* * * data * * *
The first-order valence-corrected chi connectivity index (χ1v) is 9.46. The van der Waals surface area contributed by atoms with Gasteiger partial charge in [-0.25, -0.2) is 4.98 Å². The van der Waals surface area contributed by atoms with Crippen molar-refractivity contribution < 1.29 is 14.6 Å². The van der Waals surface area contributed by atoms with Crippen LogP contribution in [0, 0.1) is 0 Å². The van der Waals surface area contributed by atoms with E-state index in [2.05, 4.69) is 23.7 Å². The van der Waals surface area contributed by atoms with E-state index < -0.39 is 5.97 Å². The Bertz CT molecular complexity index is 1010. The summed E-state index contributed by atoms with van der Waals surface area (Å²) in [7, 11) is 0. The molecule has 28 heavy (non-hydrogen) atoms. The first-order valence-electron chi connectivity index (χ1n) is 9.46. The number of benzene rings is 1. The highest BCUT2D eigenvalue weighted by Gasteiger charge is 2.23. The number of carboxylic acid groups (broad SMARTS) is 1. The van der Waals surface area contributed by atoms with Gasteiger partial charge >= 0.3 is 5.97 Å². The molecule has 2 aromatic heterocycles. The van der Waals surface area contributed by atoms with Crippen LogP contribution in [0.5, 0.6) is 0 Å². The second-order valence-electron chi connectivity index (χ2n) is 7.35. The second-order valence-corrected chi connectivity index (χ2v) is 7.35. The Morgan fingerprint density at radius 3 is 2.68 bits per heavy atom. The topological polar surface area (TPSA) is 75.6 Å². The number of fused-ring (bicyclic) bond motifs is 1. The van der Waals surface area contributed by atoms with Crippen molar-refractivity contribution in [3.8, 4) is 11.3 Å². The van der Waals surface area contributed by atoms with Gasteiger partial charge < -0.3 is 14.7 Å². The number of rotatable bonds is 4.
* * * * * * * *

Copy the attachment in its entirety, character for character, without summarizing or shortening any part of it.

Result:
The first-order valence-corrected chi connectivity index (χ1v) is 9.46. The van der Waals surface area contributed by atoms with Gasteiger partial charge in [-0.25, -0.2) is 4.98 Å². The van der Waals surface area contributed by atoms with Crippen molar-refractivity contribution < 1.29 is 14.6 Å². The van der Waals surface area contributed by atoms with Crippen LogP contribution in [0, 0.1) is 0 Å². The van der Waals surface area contributed by atoms with E-state index in [2.05, 4.69) is 23.7 Å². The van der Waals surface area contributed by atoms with E-state index < -0.39 is 5.97 Å². The Bertz CT molecular complexity index is 1010. The summed E-state index contributed by atoms with van der Waals surface area (Å²) in [7, 11) is 0. The molecule has 28 heavy (non-hydrogen) atoms. The first-order valence-electron chi connectivity index (χ1n) is 9.46. The number of benzene rings is 1. The highest BCUT2D eigenvalue weighted by Gasteiger charge is 2.23. The number of carboxylic acid groups (broad SMARTS) is 1. The van der Waals surface area contributed by atoms with Gasteiger partial charge >= 0.3 is 5.97 Å². The molecule has 2 aromatic heterocycles. The van der Waals surface area contributed by atoms with Crippen LogP contribution in [0.5, 0.6) is 0 Å². The second-order valence-electron chi connectivity index (χ2n) is 7.35. The second-order valence-corrected chi connectivity index (χ2v) is 7.35. The Morgan fingerprint density at radius 3 is 2.68 bits per heavy atom. The topological polar surface area (TPSA) is 75.6 Å². The number of fused-ring (bicyclic) bond motifs is 1. The van der Waals surface area contributed by atoms with Crippen molar-refractivity contribution in [3.8, 4) is 11.3 Å². The van der Waals surface area contributed by atoms with Gasteiger partial charge < -0.3 is 14.7 Å². The number of rotatable bonds is 4.